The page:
LONDON Oct 23 BAE Systems' biggest
shareholder Invesco will need to drum up more support from other
investors to force out senior board members at the UK defence
firm after its failed $45 billion merger with aeroplane maker
Invesco Perpetual, Henderson Global Investors and Artemis -
which together hold more than 15 percent of BAE - have sent a
joint letter, seen by Reuters, to BAE's board demanding
replacement of Chairman Dick Olver and Senior Independent
Director Peter Mason.
They argued that both departures were necessary to restore
credibility to the company. They want a new chairman to launch
an urgent strategic review in the wake of the EADS deal, which
would have created the world's largest aerospace and arms group.
The merger was derailed earlier this month by political
But other top shareholders contacted by Reuters on Tuesday
said they were not calling for radical board level change yet.
"We've had a call with the chairman. The assurances we were
looking for was that the guys were fully empowered and driven to
get out on the road and start building up the business again ...
and we were given that assurance," said one of BAE's 10 largest
investors, on condition of anonymity.
"The Board of BAE Systems remains fully supportive of its
Directors," BAE said in a statement. The company said it
maintained a dialogue with all stakeholders on strategy,
governance and performance.
The Invesco letter said the investors were prompted to act
by the collapse of the merger that was "symptomatic of a wider
and sustained failure by the board of directors to focus on
strategies that create value for shareholders."
It also criticised management for 10 billion pounds of
acquisitions and capital expenditure since 2004 when the total
market value for the company currently stands at little over
10.6 billion pounds.
"We believe there should be accountability at Board level
for such a poor record of capital allocation over such a long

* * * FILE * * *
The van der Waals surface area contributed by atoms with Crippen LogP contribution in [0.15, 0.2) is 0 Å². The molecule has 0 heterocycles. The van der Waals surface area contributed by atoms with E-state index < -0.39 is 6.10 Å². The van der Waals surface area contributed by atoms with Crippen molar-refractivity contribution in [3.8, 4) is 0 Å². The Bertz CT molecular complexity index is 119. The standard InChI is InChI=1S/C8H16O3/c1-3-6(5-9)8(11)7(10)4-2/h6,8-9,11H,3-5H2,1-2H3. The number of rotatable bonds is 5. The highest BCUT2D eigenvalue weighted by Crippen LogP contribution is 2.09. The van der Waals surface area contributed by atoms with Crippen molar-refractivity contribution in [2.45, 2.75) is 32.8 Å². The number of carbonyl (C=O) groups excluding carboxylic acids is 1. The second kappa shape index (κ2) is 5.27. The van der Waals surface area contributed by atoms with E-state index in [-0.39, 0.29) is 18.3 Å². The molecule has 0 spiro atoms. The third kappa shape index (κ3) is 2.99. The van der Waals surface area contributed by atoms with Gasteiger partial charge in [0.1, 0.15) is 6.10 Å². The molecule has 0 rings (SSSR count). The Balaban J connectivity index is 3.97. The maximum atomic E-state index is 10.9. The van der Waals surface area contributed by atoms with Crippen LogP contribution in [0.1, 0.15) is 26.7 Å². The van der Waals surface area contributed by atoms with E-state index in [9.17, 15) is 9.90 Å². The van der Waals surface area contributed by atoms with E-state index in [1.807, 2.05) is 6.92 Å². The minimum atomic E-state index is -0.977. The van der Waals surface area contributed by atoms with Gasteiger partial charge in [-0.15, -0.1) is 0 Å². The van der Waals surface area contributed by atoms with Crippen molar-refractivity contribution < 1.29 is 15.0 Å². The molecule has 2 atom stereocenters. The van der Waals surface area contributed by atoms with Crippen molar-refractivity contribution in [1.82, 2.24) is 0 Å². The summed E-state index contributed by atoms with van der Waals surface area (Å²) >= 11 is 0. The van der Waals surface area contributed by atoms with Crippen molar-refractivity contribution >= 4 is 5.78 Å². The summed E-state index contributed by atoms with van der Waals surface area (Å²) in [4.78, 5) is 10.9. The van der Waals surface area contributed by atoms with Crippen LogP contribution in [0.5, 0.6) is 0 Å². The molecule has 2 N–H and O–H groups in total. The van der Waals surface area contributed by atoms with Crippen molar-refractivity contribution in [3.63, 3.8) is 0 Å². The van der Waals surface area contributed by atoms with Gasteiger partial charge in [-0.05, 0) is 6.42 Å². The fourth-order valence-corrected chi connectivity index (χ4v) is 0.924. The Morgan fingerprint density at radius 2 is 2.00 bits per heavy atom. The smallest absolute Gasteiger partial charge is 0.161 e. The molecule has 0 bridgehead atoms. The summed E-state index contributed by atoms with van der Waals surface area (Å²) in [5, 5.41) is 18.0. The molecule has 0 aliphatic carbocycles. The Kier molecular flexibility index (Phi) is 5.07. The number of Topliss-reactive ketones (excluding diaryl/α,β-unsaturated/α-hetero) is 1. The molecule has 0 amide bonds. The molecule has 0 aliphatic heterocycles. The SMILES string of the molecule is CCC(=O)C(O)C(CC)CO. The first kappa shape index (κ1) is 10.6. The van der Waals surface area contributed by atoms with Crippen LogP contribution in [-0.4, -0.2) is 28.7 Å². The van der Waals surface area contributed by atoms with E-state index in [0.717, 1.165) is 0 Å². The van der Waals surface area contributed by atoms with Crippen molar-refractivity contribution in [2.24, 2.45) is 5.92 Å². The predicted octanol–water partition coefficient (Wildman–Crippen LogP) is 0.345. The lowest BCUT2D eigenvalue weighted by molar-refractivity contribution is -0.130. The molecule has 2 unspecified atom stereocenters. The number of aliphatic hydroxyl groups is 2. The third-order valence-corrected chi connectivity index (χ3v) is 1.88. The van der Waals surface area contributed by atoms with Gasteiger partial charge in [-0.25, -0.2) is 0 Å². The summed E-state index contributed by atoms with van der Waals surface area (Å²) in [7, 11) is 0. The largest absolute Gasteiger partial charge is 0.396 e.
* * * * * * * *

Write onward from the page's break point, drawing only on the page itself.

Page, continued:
period," the letter said, highlighting a "lost decade" for
investors with the share price languishing at 2002 levels.
But frustration over an underperforming share price is
tempered for some investors by a healthy dividend yield of more
than 6 percent.
"I can understand the frustrations. They (rebel
investors)clearly they feel the business hasn't re-rated under
the tenure of the current guys. My feeling here is we're being
paid to wait," the first investor said.
Some big shareholders said they were waiting to see how
management steered the company strategically before lobbying for
board level shakeup.
"I would still be in the 'wait and see what happens next'
camp, rather than jumping up and down for change," said one fund
manager at an investment firm that is one of BAE's 10 biggest
A third source at one of BAE's 20 largest institutional
shareholders said they had some questions about the company's
strategy and outlook but they would convey those and any
additional concerns directly to Olver and his colleagues, before
making any decision on withdrawing support.
While not yet actively supporting the push for management
change, a fourth investor at one of the 40 largest BAE
shareholders said at least one of BAE's top brass was likely to
lose their job after such a high profile strategic mishap as the
failed tie-up with EADS.
"To have led the company down such a strategic blind-alley
and then not have some senior board level fall-out would amaze
me," the fund manager said.
The copy of the letter seen by Reuters did not identify
signatories but a source close to Invesco said its senior fund
manager Neil Woodford was joined by two investors in pushing for
change, together making up nearly a fifth of BAE's ownership.
A source familiar with the letter said Henderson and Artemis
were also signatories. Invesco owns 13 percent of the company,
Artemis has 1.5 percent and Henderson holds close to 0.5
percent, according to Thomson Reuters data.
A spokeswoman from Henderson confirmed Henderson was a
signatory. Artemis declined to comment. Invesco did not respond
to a request for comment.
Invesco was opposed to the proposed BAE/EADS merger from the
start and published a long list of objections, including
concerns over state interference, poor terms and a lack of
Supporters of BAE's proposed merger with EADS argued it was
an essential diversification into civil aviation and away from
its focus on defence at a time when cash strapped governments
are cutting arms budgets.
Some investors were frustrated at a lack of information on
the deal during negotiations between the company and
governments, prompting speculation at the time that Olver would
come under pressure to step down.